In our last post we posed a primate puzzler. How did the chimpanzee in Wolfgang Köhler’s experiment reach the banana hung from a hook in the ceiling? Solving this primate puzzler involves thinking with body feelings. Here’s what happened.
In our last post we posed a primate puzzler. How did the chimpanzee in Wolfgang Köhler’s experiment reach the banana hung from a hook in the ceiling? As you may recall, after Köhler hung the banana, but before he brought in the wooden crates that he expected the apes to stack in order to grab their snack, one chimpanzee in the group outsmarted the scientist.
Here’s what happened. Visualize the room, the banana, the chimpanzees and Köhler walking back and forth, preparing for another experimental round. Just as he walks under the banana, the chimpanzee…quickly climbs to Köhler’s shoulders and snatches his treat.
Ah, you say. Of course. Considering the ingenuity of fitting sticks and crates together, this particular solution seems something of a let-down. Or it would, except for the fact that, faced with this puzzler, very few human beings jump to the right conclusion.
What is it the apes “know” that many of us don’t? Clearly, this was not a case for formal language or logic. Although some great apes in captivity have been taught impressive vocabularies (in sign language or lexigram), Köhler’s apes had not been formally trained in symbolic communication. Even human beings rarely arrive at the correct answer through verbal cogitation.
How do you climb a tree?
Which foot do you move for the first step of the salsa?
When you button your shirt, which hand pushes the button through the hole?
Chances are the “answers” to these questions do NOT come as a string of verbalized, linear instructions. If you are like us (and we think most of you are!), the visual image of a tree flashes through your mind, followed by another image – maybe visual, maybe muscular – of you reaching for a low-hanging branch, hauling your legs up and over, etcetera and so forth. And maybe, for that first salsa step or the button hand, you find yourself actually moving feet or fingers, as if to perform the movement or series of movements you haven’t in fact transcribed into words. Because you aren’t using words! You are thinking in a pre-verbal, pre-symbolic way, with mental images intimately tied up with tensions, postures, movements and gut feelings of the body. You are body thinking.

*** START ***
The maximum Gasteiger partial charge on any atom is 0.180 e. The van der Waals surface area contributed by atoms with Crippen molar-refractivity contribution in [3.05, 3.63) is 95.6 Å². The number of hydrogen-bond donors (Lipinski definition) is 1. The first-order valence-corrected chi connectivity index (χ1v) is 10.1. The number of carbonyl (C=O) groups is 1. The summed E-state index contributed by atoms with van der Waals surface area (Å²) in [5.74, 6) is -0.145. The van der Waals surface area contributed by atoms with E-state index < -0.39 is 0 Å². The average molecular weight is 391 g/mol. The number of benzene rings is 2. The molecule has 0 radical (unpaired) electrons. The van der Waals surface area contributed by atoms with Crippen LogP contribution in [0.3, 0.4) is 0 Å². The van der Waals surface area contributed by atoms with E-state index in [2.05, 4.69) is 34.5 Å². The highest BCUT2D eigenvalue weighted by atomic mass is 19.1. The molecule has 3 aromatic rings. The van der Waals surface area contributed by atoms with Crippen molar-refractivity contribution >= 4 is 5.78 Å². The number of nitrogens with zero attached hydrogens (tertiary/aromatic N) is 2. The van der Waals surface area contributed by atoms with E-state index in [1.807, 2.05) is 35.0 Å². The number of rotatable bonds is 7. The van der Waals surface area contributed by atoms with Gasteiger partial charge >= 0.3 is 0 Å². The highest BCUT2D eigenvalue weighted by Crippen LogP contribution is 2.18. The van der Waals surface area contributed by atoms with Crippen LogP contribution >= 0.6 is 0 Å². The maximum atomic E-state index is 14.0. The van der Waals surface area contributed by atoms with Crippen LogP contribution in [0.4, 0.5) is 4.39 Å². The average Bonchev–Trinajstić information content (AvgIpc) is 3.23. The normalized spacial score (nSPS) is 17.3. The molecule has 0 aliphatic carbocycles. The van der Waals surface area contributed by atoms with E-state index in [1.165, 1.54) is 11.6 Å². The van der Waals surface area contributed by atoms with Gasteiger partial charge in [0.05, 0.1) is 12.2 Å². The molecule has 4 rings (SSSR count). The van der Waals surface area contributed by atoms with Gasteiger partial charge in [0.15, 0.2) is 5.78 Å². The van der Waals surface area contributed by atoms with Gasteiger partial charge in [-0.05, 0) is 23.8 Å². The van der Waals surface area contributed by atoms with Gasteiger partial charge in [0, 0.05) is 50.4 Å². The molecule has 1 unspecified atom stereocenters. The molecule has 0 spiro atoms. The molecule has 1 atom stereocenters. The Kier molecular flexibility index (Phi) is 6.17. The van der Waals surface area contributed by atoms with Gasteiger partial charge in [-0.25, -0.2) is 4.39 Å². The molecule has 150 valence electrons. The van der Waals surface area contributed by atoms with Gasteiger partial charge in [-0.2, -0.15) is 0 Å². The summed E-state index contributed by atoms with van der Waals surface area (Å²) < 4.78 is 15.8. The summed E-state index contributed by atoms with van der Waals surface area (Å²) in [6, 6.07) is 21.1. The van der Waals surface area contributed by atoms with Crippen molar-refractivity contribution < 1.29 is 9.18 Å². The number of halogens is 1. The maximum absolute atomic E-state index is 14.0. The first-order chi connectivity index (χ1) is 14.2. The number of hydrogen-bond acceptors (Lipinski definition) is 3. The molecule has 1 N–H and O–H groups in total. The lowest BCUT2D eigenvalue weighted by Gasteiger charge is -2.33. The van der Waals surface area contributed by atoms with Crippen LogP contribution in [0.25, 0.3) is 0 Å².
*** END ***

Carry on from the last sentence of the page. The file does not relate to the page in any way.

There is a physical logic to body thinking – and though it is not readily expressed in words or numbers, it does support a kind of language in which many human beings are really quite fluent. Dancers come to mind. So do people in all sorts of professions. Backhoe operators, puppeteers, surgeons, scientists and sportsmen, to name a few, often think with movements and tensions of the body. We all do.
In fact, body thinking is what Auguste Rodin had in mind when he sculpted his famous “Thinker,” a man cogitating not just with “brain,” but, as Rodin expressed it, with “knitted brow” and “every muscle of arms, back and legs…” So next time you give a piggyback ride to a child, think about how you are teaching them to think – with their bodies!
© Michele and Robert Root-Bernstein 2012